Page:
Logistic regression with two random intercept terms


#1

Dear community,

I am new to the rstanarm package and I have a hard time to recover the true parameters of the synthetic (toy) model below. Is the model actually identifiable? If so how can I obtain posteriors for icpt and id1_values and id2_values?

library(tidyverse)
library(lme4)
library(rstanarm)
set.seed(42)
# Create synthetic data -------------------------------------------------------
ef1 <- rnorm(1000)
ef2 <- rnorm(1000)
id1 <- sample(c(1L,2L,3L), 1000, replace=TRUE)
id2 <- sample(c(1L,2L,3L), 1000, replace=TRUE)
id1_values <- rnorm(3)
id2_values <- rnorm(3)
icpt <- .4711
p1 <- 2.3
p2 <- 1.7
z = icpt + p1*ef1 + p2*ef2 + id1_values[id1] + id2_values[id2]
pr = 1/(1+exp(-z))
y = rbinom(1000,1,pr)
df = tibble(y=y,ef1=ef1,ef2=ef2, id1=id1, id2=id2)
# Fit and simulate -------------------------------------------------------------
rslt<-glmer(formula=y~ef1+ef2+(1|id1)+(1|id2),data=df,family=binomial)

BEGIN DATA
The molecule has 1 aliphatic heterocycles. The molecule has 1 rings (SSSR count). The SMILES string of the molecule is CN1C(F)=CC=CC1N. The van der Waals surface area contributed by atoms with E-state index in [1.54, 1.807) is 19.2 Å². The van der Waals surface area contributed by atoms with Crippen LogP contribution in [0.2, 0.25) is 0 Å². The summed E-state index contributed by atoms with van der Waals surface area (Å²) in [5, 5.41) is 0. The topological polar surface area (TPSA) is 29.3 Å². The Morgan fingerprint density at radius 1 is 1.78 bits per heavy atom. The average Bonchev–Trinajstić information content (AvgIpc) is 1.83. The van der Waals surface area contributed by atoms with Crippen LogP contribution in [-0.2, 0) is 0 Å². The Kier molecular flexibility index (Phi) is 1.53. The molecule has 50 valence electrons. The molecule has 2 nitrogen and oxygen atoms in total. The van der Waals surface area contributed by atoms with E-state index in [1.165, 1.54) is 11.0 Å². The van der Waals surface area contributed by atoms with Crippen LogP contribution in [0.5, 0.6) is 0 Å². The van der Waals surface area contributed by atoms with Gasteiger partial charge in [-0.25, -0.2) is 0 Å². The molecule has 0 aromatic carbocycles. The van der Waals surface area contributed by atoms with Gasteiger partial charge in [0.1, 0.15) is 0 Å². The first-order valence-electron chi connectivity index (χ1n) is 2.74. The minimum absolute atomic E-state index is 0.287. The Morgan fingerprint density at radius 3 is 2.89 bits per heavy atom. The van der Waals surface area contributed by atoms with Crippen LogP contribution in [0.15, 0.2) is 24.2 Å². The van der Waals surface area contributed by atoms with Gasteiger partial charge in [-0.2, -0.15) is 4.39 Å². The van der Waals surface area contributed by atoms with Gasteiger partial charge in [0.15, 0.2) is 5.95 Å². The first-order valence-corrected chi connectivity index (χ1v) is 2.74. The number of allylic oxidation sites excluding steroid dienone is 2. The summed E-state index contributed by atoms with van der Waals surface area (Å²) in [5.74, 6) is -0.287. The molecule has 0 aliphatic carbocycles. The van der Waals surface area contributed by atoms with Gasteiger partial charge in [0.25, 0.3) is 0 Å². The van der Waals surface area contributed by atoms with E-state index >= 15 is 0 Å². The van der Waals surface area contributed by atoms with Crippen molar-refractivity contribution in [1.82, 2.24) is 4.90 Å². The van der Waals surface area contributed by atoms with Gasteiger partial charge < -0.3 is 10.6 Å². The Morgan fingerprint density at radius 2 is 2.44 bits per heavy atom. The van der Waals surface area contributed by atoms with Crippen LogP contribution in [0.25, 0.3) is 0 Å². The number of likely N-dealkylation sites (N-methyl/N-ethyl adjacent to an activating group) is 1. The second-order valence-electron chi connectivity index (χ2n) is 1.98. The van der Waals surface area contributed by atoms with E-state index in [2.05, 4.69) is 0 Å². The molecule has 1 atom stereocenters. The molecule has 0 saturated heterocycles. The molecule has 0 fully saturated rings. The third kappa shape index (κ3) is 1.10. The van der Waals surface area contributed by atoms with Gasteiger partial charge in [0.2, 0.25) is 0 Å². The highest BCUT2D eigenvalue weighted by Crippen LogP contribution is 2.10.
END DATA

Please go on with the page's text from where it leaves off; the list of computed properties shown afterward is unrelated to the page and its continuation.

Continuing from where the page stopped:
rslt_stan <- stan_glmer(formula=y~ef1+ef2+(1|id1)+(1|id2),data=df,family=binomial,
                        chains = 1, cores = 1, seed = 12345, iter = 2000)

I recall that glmer and stan_glmer estimate varying intercepts in general by estimating a single global intercept and individual deviations from that intercept for each possible value of id. But what in case of two random intercepts terms? Or should I actually go and use maybe a formula term (1|id1:id2)?


#2

I don’t see the results so I’ll have to run this and take a look at the parameter recovery when I have a chance (not at my computer at the moment). But in general two varying intercepts is ok. There will still only be one global intercept estimated, but two different group-specific deviations from that global intercept.

Also, I definitely recommend running more than one Markov chain. No magic number but 4 is a somewhat safe default.


#3

Thanks, I would appreciate this!


#4

When I run

rslt_stan <-
  stan_glmer(
    formula = y ~ ef1 + ef2 + (1 | id1) + (1 | id2),
    data = df,
    family = binomial,
    iter = 2000,
    chains = 4,
    cores = 4
  )

on my laptop with rstanarm v2.17.4, I get results very comparable to the results from glmer: